Technique and relaxing

More assessing, in terms of Chogyam Trungpa’s four wheels of meditation, which I’ve written about several times as being handy guidelines for placing your attention during meditation. I’ll cover technique and relaxation today.

Technique. My technique, given to me by my teacher, Peg Syverson, is whole body awareness. I didn’t know how to do this at first, so I’ve experimented. My most recent experiments have been (after I’ve scanned my body and relaxed) to see myself sitting there as if I’m outside looking in.

I start viewing myself from the back. My point of view has to be at a certain distance to be able to see my whole body from the back. Then I shift to viewing myself in 3/4 profile from the front left, then directly in front, then in 3/4 profile from the front right.

Seeing my whole body in my imagination at the same time that I’m feeling myself sitting is a stretch. In NLP, when you’re experiencing being in your body, we call that first position. Third position is viewing yourself from outside your body, like a movie camera.

So in essence I’m practicing being in first and third positions simultaneously and moving fluidly between them.

Whole body, whole life. Since I started doing this a few weeks ago, my internal maps about my whole life seem to be changing. New finding: I am much less static and much more dynamic than I’ve previously believed.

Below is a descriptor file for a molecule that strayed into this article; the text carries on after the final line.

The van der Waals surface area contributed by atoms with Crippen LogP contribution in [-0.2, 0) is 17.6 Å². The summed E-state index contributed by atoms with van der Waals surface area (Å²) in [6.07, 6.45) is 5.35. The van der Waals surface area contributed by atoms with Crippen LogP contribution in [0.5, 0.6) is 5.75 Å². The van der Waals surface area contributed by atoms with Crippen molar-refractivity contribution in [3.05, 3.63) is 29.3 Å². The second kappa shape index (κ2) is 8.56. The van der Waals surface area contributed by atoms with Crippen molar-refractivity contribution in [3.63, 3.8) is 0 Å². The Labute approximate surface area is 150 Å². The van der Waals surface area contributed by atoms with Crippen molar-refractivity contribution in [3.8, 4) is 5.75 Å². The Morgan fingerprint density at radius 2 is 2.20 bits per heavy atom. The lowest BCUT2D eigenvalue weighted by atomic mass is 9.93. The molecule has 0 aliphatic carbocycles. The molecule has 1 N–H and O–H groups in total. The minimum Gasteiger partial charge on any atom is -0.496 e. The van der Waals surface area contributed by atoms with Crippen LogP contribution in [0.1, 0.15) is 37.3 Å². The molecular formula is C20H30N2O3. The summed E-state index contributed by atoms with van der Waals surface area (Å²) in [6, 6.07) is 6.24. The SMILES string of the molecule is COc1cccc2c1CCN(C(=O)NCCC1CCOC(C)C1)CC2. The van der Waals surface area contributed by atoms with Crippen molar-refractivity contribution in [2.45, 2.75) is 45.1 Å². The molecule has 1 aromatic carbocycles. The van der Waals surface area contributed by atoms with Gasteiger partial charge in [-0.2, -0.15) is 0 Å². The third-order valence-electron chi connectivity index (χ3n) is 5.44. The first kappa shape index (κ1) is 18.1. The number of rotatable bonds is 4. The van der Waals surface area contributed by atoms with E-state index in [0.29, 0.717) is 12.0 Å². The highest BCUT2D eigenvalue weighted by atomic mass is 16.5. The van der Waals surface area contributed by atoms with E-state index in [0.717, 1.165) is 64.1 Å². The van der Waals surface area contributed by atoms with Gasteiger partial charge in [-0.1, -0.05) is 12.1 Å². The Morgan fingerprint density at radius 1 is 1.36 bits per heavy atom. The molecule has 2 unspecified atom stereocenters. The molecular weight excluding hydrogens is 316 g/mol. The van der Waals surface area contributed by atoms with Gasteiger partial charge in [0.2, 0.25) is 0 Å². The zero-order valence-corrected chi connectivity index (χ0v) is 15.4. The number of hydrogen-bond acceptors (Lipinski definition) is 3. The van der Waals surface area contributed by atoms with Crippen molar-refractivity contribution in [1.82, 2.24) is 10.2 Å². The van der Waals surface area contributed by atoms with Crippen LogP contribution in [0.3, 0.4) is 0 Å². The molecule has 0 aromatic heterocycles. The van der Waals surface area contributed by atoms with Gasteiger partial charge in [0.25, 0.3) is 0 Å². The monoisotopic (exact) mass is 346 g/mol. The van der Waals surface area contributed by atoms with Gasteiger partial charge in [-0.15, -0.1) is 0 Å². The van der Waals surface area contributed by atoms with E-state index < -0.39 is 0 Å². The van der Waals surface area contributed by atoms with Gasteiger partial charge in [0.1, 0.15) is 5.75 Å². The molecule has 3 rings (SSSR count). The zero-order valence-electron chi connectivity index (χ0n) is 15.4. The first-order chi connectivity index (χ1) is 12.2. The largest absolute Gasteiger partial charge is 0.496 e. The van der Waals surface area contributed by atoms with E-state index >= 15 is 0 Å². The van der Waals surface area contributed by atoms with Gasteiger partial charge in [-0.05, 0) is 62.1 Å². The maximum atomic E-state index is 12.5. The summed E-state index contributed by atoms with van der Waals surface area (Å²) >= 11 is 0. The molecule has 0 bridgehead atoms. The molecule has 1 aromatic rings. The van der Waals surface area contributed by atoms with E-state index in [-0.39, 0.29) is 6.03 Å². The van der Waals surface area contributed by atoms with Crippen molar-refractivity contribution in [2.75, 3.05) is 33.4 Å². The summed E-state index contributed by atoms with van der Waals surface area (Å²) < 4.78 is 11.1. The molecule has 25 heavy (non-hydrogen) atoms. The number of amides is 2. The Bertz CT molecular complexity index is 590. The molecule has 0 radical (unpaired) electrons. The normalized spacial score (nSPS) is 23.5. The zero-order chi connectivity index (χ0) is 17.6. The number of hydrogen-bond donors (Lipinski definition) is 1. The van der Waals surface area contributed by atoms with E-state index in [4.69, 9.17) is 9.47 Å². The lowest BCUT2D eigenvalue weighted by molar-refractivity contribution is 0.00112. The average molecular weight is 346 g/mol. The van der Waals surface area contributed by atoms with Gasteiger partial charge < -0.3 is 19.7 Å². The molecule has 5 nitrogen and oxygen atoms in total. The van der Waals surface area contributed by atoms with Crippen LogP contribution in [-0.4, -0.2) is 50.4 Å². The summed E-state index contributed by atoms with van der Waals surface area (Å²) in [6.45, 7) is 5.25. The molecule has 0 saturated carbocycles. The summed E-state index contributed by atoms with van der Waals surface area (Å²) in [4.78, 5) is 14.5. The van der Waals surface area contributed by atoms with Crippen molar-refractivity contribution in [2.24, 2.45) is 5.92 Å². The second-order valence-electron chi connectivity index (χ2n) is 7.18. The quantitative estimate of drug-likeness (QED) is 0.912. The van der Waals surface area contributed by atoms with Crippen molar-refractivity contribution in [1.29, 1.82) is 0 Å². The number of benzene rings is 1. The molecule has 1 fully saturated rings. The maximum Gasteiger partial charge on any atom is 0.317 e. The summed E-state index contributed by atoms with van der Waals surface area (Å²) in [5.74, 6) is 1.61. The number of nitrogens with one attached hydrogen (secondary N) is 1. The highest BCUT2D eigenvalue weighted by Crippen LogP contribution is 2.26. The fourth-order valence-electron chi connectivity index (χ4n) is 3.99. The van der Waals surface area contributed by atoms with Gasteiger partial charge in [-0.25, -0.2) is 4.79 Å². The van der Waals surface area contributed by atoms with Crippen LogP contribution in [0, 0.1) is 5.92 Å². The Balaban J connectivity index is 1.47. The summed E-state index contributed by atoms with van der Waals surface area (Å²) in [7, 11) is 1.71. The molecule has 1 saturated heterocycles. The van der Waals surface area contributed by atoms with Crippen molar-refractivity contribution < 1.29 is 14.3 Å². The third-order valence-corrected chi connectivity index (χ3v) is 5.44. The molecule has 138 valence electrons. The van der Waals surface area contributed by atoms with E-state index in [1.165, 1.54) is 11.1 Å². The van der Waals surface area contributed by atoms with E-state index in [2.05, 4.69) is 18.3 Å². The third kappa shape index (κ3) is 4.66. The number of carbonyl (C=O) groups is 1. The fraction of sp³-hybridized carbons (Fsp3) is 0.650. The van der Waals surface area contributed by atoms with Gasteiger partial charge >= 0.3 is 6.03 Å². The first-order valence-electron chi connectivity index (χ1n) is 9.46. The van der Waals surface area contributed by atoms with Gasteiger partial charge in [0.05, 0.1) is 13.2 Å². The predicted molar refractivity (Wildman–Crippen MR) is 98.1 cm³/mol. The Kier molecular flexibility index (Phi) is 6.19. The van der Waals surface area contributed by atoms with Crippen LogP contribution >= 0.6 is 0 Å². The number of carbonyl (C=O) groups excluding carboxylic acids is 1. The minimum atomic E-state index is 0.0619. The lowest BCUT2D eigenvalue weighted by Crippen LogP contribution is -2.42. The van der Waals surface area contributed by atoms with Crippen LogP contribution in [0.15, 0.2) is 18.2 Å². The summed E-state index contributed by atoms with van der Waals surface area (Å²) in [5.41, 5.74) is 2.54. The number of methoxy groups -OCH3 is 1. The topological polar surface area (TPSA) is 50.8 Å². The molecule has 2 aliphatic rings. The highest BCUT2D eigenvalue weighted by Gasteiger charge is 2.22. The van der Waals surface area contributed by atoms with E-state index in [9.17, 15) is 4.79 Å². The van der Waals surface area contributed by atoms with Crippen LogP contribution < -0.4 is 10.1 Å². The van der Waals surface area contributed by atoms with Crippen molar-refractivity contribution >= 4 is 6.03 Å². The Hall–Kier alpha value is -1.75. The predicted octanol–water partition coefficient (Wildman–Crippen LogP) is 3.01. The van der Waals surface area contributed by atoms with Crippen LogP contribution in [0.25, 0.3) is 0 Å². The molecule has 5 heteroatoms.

I am in awe of transformation. From the meeting of a sperm and an ovum, changing moment by moment, with physical growth, developmental stages, experiences,  memories, imagination, awareness,  to being this 57-year-old broad who blogs and is a grandmother, wow, what a trip!

And not just for me. For you too. Your life is bigger than you think. Honor your whole life, even the parts that sucked. It’s your unique gift to all-that-is.

Relaxing. I have become much more aware of tension in my body, of places where I’m holding, where I feel stiffness, or even just a lack of flow. When I sit down to meditate, that is often the first thing that comes into my awareness. I slow my breath. I scan my body. I breath into the holding places.

One of the most awesome skills I’ve learned in the last few years is that there is no end to refining one’s sensory acuity or one’s awareness.

Thus, perhaps the greatest benefit of meditation is that it’s a skill that when practiced daily just brings deeper and deeper levels of self-awareness.

One thing that’s amazing is how difficult it is to stay relaxed. I get up off the mat, and I have people to connect with, places to go, chores to do, money to earn, fun to have, et cetera. And before I know it, I’m holding somewhere – or several somewheres – and I’ve completely lost the experience of being relaxed.

Some stress is good stress. Learning that, and how not to hold, is a skill I intend to refine.

I’ll post about making friends with myself and being open soon.

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